The market has been soaring ever since the December lows. Following a brief pullback in May, the markets have roared to all-time highs. One of the principles of technical analysis is support/resistance. Once a level of resistance (a former high) is broken through, this level becomes support. As the weeks roll by, we want to continue to see the market move up and away from the level of the prior high.
If the market fails to keep going and retreats, this will create a second failed attempt (the first was when the chart originally topped out, creating a level of resistance), which will reinforce the level as important resistance. Lining up the various indexes, you can see that we are in the process of trying to break through prior highs. The Nasdaq Composite has failed to hold the breakout level, so this is a warning shot. We'll need to see it resume the uptrend soon. You'll also notice that, so far, the New York Composite, the Russell 2000 and the Toronto Stock Exchange have all failed to get through resistance. In other words, the S&P 500 is on its own at this point. That doesn't usually end well, so let's use this week as an alarm bell to be more focused on potential trouble.
While this is insignificant for a few days, the rest of the world has been dropping for three weeks and this is the second week that the US markets have been dropping.
One of my main biases is that the US market is the strongest market, meaning the rest of the world will usually weaken before the US markets will. Canada, as a major trading partner to the US, made highs back in April but has been unable to take them out yet. It is not uncommon for Canada to be a hint that something isn't right. Canada's stock market ($TSX) topped in July 2018; the US took until September to top out. However, the rest of the world has had three down weeks in a row. That leads into a question: just how many weeks can the rest of the world fall before it starts to impact the S&P 500, which gets 50% of the revenues globally?
We also have Advance/Decline line divergences on the Canadian and Nasdaq markets. Here's a tip - an A/D line just measures the number of advancing stocks compared to falling stocks (decliners) each day and adds it to/subtracts it from the previous day to keep a running total. What typically happens at major tops is that we may see a divergence where less stocks are participating, creating a situation where fewer and fewer stocks are taking the market higher.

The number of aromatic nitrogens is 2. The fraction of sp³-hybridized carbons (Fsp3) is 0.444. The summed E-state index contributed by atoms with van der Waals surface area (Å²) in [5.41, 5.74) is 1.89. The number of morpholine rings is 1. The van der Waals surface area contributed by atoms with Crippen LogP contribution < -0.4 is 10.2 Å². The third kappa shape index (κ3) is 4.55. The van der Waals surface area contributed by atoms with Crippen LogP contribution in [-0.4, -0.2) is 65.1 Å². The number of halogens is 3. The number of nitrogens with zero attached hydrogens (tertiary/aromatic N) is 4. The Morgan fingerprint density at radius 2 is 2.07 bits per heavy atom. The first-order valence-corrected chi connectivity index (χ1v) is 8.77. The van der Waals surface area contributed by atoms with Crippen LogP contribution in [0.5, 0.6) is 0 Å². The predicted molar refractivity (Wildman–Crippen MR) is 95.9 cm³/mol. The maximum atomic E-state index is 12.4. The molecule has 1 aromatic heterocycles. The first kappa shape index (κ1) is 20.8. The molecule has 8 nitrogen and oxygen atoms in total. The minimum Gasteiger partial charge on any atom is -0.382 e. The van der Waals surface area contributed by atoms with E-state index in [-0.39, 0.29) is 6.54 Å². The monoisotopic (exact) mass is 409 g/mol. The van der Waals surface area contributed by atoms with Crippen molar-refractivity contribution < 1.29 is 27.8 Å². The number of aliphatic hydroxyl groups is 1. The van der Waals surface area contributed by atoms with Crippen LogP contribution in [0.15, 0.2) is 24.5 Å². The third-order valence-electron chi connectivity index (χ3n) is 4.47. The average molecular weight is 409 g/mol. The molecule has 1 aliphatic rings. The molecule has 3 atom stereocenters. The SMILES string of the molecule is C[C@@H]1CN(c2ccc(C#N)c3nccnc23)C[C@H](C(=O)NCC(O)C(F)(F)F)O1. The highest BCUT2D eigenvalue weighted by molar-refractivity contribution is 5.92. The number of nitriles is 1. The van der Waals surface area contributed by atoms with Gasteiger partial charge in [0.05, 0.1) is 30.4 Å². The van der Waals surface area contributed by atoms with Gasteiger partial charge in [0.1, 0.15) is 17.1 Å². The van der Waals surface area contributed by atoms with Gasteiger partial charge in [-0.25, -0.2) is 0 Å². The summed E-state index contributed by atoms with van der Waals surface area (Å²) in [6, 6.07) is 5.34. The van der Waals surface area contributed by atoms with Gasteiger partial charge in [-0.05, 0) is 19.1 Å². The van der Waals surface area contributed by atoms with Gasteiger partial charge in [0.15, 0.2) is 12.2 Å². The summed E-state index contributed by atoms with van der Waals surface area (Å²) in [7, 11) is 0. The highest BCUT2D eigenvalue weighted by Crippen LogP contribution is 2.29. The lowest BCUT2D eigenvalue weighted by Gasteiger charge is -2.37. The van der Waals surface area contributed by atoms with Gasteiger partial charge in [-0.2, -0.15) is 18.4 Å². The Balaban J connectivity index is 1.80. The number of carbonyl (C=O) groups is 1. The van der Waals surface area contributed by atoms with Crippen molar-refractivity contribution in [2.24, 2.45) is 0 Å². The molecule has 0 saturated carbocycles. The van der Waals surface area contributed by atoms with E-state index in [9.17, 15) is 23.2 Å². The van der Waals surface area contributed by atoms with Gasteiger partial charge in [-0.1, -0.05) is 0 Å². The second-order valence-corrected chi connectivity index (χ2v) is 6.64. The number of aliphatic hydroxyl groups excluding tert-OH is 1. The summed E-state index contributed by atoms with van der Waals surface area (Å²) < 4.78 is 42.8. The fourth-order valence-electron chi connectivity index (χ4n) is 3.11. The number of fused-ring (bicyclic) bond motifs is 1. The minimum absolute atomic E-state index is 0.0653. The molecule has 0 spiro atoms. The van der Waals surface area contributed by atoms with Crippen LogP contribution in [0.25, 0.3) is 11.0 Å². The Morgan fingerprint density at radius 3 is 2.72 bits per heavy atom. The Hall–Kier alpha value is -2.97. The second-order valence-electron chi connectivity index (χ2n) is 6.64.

We don't have any divergence on the advance/decline data for S&P 1500 or the New York Composite. While the picture is murky because some do and some don't, I suggest watching, not ignoring, these indicators.
The Nasdaq has a downward bias, but the Canadian market does not. Again, the Canadians do a lot of trade with America. Here is an example of the Canadian market divergence. The $TOAD has a slight downward slope while price is higher. If we look past the April high, we have a huge divergence going back to the 2018 high. It is at a serious inflection point when we look at the centre indicator. It is almost right at zero when we use a moving average, but it closed a heartbeat above zero. This chart is going to give us some information soon. Can it suddenly surge to turn bullish again?
While that may not mean anything without some reference points, let's look through some history here. I think one of the benefits of my Canadian perspective is that I may use different charts than the ones you have seen from others before. Compare the $TOAD in the third panel with the $SPX below. The four significant divergences all occurred when we had bigger issues for the $SPX.
There is no guarantee, but it is very difficult to argue that this chart might be the warning we need so that we don't get blindsided by a major break. Let's see if the chart breaks higher or lower over the next few months.
Lots of other charts are on this week's video. While the timing isn't to the day, there are lots of reasons to be concerned. Here is an example of the geometric mean chart. Look at the full stochastic and the MACD in the zoom panel - they are very close to generating another signal. Both indicators are in a very weak place on the chart to roll over. When the MACD rolls over, under or near zero, that is usually important and meaningful downside occurs. The blue arrows mark other examples. It isn't 100%, but notice that this is a lower high after the May high. The May high could have been an important signal, so now that we have have a lower wave, that's even more concerning.
For the full stochastic, zoom out and note where the weakness is on the chart. Full stochastics that can't rally back to the top are usually part of major downtrends. For more information on geometric mean, follow this ChartSchool link.
The market top indicators refer to when the US market topped.
Have a good trading week, but watch closely for more clues.
Greg Schnell, CMT, MFTA
Senior Technical Analyst, StockCharts.com
Author, Stock Charts For Dummies
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